CPF – Voluntary contribution for self-employed

My daughter is self-employed and has a business in her name. She is not required to contribute to CPF Ordinary Account (OA) and Special Account (SA). Only contribution is required for her Medisave account based on the year’s net trade income of her business.

Most of us are employees and we contribute to CPF monthly (both employee CPF and employer CPF portions). Self-employed is not required to under the Act except for Medisave account. If there is no contribution, then there will be no CPF Life payout for her when she reaches CPF drawdown age (65 years old).

As part of retirement planning, I suggested to her to put in a yearly lumpsum of money to her CPF accounts on a voluntary basis. The aim is to build up a sum of money at age 55 to reach at least $155,000 Minimum Sum amount.

CPF pays 2.5% interest on OA, and 4.0% on Special Account compounded monthly. It also pays an additional 1.0% p.a. for first $60,000 of a member’s combined balances, with up to $20,000 from OA. These interest rates are way better than putting money in the banks. Why not earn this interest income from the CPF Board?

How much yearly voluntary contribution are we looking at?

The parameters are:
Current age = 25 years old.
Total number of years to 55 years old = 30 years.
Future value of savings = $155,000
Interest per year = 3.0% (considering a rate between 2.5% and 4%, and additional 1% extra interest)
Interest compounding = yearly

Yearly lumpsum contribution = $3,260

This $3,260 per year is just $271 per month. If this yearly contribution is kept up till 55 year of age, total amount contributed is $97,800. $57,200 is the total interest received over 30 years. ($155,000 – $97,800)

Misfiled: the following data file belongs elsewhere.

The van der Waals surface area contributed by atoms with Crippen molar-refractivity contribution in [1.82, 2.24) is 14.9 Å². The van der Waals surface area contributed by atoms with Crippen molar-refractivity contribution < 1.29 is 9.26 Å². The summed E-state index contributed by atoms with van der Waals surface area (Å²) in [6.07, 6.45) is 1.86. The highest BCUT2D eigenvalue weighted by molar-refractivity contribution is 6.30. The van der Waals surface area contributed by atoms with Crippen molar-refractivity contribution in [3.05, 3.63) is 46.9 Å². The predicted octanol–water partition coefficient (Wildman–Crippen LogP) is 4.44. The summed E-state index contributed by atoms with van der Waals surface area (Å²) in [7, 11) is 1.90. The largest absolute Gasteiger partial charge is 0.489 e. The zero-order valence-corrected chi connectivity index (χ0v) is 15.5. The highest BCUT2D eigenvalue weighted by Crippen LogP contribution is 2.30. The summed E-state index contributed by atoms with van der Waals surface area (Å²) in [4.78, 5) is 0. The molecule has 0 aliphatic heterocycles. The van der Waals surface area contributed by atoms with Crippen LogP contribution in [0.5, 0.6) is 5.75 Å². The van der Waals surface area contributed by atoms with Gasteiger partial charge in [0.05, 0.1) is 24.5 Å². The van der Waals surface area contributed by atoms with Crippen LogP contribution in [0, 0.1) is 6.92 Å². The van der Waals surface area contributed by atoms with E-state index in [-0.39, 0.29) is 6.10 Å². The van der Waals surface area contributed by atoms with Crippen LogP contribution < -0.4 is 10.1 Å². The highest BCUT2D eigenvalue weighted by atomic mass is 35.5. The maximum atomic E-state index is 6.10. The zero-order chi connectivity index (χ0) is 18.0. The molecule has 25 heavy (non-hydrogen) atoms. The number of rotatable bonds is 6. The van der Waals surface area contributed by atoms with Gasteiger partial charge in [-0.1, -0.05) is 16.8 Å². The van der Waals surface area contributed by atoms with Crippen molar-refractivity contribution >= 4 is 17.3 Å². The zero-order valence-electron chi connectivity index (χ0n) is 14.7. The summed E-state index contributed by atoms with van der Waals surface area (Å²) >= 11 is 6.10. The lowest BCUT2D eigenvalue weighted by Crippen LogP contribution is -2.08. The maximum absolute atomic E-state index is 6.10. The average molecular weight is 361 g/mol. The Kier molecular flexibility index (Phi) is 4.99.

This is the power of compulsory savings and the compounding impact of interest accumulation.

For people who wanted to know how much to save monthly based on their individual circumstances, use the savings calculator provided in the CPF website.

Copyright © 2014, limkimtong for Living Investment

The material presented is intended to be general and written in layman’s language as much as it is possible. The author shall not be liable for any direct or consequential loss arising from any use of material written. Please seek professional advice from your financial advisor or financial institutions on material written covering financial matters.

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4 Responses to CPF – Voluntary contribution for self-employed

  1. TheLessTraveledPath says:

    How about investing in stocks, like STI for example as compared to putting in CPF?

    • limkimtong says:

      Yes, but stocks and shares carry risks and are volatile. The concept is for people to be disciplined in saving constantly to build retirement nest eggs. If one can do so, that is fine too.

  2. Pingback: Daily SG: 14 Aug 2014 | The Singapore Daily

  3. Roy Lim says:

    She can put $7,000 p.a. to CPF and save tax on her business / income. However I would also recommend SRS contribution of $12,750 p.a. For stock and shares investment, SRS admin charge is less than CPF-IS which include $2 fee per lot traded.

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